Category: swordsmanship

Napoleonic Naval Close Combat with Cutlass, Pistol & Bayonet – Lieut William Pringle Green

A fantastic manual on the use of close combat weapons during Napoleonic naval warfare is now available. The treatise of Lieut William Pringle Green:

Close Quarters Naval Combat in the Napoleonic Era

Our latest free release! Pringle Green’s 1812 manual provides a unique and incredible insight into close quarters naval combat in the Napoleonic era. It is primarily focused on group tactics and strategies, but also gives insight and instruction into simple methods to be used by individuals.

This work can be downloaded as a free PDF on our resources page, along with many other contemporary works –

Painstakingly transcribed and presented by the Academy of Historical Fencing, with collaboration with Kraken Swords.

Dual Wielding Swords – The Same Across Martial Arts?


A fold-out version of the Infantry (and Cavalry) Sword Exercise, published in Manchester, Great Britain, 1822.


From Instructions for the Exercise of Small Arms, Field Pieces, etc., for the Use of Her Majesty’s Ships, 1859.


2nd Punjab Infantry on Gym Day

A splendid photo from around 1890, showing men of the 2nd Punjab Infantry, with fencing bayonets, gymnasium sabres and Indian clubs in a great variety of sizes. Also note the singlesticks, fencing helmets and sporans for protecting the groin. These chaps look hard as nails!

British Handkerchief Cutter, 19th Century
19th century Wilkinson Handkerchief cutter sword with shagreen grip and an un-associated scabbard, 100 cm in length.
Used in The Great Handkerchief Wars. Also used for sword feats to demonstrate cutting skill and blade sharpness. Sword feats were often incorporated into a larger “Assault of Arms” which would also feature fencing with various swords, singlesticks, and bayonets.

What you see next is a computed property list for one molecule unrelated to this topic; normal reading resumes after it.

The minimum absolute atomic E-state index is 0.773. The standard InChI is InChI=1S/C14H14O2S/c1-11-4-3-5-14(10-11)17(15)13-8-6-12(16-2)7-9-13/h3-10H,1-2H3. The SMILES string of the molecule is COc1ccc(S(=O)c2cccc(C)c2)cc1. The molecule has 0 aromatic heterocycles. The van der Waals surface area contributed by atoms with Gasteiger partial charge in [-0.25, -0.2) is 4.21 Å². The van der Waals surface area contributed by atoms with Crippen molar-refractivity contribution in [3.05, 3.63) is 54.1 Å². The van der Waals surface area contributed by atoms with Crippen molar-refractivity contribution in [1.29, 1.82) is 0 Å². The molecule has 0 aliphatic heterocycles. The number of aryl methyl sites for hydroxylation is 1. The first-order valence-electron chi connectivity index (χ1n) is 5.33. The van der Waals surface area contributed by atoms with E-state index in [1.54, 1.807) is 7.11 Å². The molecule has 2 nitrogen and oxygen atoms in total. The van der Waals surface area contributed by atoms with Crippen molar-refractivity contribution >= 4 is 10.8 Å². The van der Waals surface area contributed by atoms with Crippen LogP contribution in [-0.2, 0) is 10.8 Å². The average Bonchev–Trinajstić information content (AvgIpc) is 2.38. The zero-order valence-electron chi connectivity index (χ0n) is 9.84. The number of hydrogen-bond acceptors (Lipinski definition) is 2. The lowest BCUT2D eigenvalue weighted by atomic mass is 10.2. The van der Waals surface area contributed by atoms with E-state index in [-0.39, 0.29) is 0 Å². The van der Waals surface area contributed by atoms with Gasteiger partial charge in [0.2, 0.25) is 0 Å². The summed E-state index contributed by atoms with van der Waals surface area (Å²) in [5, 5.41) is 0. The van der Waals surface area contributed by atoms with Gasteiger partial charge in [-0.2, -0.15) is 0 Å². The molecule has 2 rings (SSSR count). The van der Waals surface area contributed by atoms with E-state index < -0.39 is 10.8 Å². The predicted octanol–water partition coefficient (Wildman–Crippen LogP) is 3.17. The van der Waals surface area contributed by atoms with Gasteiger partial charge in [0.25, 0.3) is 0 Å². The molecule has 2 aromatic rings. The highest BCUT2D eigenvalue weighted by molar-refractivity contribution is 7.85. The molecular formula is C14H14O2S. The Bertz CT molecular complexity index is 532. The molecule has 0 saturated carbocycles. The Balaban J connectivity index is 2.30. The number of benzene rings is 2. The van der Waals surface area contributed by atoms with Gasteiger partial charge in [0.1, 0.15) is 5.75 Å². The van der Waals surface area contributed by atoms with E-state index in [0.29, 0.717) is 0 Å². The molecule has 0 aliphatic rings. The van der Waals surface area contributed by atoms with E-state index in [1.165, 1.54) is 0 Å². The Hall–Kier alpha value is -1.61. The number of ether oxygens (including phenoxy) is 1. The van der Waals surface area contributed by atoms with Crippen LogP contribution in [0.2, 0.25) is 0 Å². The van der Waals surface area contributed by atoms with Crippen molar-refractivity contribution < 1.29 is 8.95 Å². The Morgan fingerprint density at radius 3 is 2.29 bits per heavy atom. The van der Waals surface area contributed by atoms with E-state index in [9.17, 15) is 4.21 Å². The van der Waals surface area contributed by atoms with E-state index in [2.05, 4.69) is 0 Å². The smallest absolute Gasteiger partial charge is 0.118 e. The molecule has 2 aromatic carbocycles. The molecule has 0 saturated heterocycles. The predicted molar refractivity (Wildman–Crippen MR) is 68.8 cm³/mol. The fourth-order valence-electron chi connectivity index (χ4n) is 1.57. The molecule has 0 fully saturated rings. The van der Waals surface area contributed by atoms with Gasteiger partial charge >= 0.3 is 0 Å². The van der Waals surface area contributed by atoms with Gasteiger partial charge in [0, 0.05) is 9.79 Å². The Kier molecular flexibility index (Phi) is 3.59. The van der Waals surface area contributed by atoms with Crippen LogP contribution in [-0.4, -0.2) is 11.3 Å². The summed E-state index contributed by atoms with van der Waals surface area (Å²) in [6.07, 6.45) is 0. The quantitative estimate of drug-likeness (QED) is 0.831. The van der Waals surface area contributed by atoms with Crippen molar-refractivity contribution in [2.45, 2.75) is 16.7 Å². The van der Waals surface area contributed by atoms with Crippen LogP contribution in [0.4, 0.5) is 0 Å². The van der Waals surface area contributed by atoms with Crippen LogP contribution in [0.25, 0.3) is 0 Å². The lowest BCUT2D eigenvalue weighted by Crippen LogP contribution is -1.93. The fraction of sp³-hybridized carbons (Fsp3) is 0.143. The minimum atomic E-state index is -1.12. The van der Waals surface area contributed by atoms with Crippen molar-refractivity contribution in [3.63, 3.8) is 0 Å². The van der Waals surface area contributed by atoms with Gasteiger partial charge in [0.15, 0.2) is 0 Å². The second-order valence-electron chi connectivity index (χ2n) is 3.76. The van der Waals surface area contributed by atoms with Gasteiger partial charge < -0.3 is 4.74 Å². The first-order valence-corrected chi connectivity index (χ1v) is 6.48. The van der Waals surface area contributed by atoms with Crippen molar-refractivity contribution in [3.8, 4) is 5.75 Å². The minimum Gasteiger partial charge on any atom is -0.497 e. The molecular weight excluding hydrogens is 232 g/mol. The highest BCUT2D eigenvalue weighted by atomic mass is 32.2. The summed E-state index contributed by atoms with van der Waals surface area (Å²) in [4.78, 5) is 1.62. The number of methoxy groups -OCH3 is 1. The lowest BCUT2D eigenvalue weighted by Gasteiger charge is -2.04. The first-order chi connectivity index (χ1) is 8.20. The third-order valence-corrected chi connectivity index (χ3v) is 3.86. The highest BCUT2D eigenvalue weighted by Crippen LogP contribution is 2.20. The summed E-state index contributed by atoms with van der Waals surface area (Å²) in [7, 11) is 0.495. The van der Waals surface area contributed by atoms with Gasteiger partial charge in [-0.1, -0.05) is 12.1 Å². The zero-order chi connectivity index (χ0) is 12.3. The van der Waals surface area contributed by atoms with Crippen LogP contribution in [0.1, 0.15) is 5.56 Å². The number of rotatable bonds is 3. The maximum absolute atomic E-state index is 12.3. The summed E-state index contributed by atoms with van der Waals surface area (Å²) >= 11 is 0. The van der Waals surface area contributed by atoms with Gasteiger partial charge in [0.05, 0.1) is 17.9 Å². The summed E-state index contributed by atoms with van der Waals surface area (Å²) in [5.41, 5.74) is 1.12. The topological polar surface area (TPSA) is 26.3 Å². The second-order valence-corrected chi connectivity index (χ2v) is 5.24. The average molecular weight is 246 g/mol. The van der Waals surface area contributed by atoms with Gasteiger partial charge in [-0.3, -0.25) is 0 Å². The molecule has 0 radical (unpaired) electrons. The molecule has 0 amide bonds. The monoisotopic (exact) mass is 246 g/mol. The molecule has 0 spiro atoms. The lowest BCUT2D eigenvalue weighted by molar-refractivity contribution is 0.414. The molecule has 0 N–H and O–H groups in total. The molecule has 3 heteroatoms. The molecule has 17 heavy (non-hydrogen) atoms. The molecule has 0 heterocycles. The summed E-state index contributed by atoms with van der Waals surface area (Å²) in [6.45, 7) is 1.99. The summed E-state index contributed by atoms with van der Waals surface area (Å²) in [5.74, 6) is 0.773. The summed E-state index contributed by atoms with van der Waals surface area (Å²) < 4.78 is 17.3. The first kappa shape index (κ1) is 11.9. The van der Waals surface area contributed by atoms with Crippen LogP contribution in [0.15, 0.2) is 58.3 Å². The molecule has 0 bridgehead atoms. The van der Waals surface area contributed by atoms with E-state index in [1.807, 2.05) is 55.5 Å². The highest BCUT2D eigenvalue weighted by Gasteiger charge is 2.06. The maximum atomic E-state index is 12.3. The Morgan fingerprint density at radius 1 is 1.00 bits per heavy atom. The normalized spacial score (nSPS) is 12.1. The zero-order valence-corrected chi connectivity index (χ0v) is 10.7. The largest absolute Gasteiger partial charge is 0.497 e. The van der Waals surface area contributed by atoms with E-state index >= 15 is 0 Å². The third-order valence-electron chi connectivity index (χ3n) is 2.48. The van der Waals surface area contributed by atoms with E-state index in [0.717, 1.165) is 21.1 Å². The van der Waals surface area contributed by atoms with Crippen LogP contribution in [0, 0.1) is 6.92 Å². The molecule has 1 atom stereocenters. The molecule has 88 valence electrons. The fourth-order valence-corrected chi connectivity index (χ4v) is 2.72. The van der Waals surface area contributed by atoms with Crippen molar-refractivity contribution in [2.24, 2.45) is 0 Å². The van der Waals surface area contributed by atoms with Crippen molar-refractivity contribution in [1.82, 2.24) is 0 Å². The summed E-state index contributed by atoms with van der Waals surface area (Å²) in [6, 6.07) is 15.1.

British Military Swordsmanship on Foot, 1796-1821

Check out this incredible image by Nick Thomas of the Academy of Historical Fencing!

Nick says of the image;

“I’d like to see these weapons seen more as the family they are, and so here is a composite image created entirely from contemporary artwork of the period.”


A theory about the swords shown in the Angelo lessons poster, and Roworth manual. Check out this sword that was sold last year, attributed to the London and Westminster volunteers (who Roworth and Angelo are most certainly linked)

Notice that both the Angelo poster and first edition Roworth show what looks like a fairly short, straight, simple stirrup hilted sword, and also that on the Angelo lessons poster most of the troops are carrying carbines. Now go back to the sword I linked to. 30.5" blade, straight and stirrup hilted sword bayonet to be used with a carbine, and attributed to the same Volunteer unit.

Clearly the system is intended for all swords when on foot, but is this the sword (sword bayonet) that is being displayed? Lastly, if it is, are they referring to it as a broadsword? Which would be logical.

–Nick Thomas, Academy of Historical Fencing


Italian fencing sabres, gauntlets, and masks, circa 1900.